The French South Pacific territory of New Caledonia votes in a referendum on independence on Sunday, with voters expected to reject breaking away from France after almost 170 years despite rising support for the move.
The referendum is part of a carefully negotiated de-colonisation plan agreed in 1998, known as the Noumea Accord, designed to put an end to a deadly conflict between the mostly pro-independence indigenous Kanak population, and the descendants of European settlers known as “Caldoches”.
Violence in the 1980s culminated in a drawn-out hostage crisis in 1988 that saw 19 separatists killed on one side, and six police and special forces on the other.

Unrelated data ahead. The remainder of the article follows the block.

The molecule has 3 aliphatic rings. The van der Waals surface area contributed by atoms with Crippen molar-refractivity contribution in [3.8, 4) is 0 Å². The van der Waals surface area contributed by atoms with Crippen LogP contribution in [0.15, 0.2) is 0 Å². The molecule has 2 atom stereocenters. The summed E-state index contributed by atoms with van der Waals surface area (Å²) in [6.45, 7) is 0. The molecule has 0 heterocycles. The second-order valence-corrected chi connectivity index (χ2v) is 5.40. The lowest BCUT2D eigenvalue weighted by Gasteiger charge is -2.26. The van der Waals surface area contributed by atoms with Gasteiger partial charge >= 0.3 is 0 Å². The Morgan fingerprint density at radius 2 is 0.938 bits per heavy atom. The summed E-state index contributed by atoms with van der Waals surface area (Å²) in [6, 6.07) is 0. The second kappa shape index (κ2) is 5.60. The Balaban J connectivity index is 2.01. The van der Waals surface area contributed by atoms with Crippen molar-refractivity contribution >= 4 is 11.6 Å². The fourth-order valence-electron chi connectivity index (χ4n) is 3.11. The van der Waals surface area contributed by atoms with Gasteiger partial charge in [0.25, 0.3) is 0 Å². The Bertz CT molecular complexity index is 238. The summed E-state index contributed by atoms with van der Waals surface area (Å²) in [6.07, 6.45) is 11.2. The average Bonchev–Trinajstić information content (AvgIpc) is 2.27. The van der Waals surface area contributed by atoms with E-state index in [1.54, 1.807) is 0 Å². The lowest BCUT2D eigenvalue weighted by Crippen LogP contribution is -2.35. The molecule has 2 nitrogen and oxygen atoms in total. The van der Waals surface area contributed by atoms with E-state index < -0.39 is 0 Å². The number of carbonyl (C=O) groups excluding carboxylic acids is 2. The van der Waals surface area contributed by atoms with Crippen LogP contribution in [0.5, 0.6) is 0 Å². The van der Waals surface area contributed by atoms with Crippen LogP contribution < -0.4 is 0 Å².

It will be the second time the archipelago goes to the polls to decide on its fate in two years, after a first referendum in 2018 resulted in status quo with 56.7% of the vote. But the result still marked a shift towards pro-independence sympathies, raising campaigners’ hopes that this time it could manage to break free.
Political observers say a majority “Yes” to independence is unlikely, although there have been no opinion polls to help provide guidance. “I would be surprised if the Yes-vote won,” said Pierre-Christophe Pantz, a Noumea-based expert in geopolitics.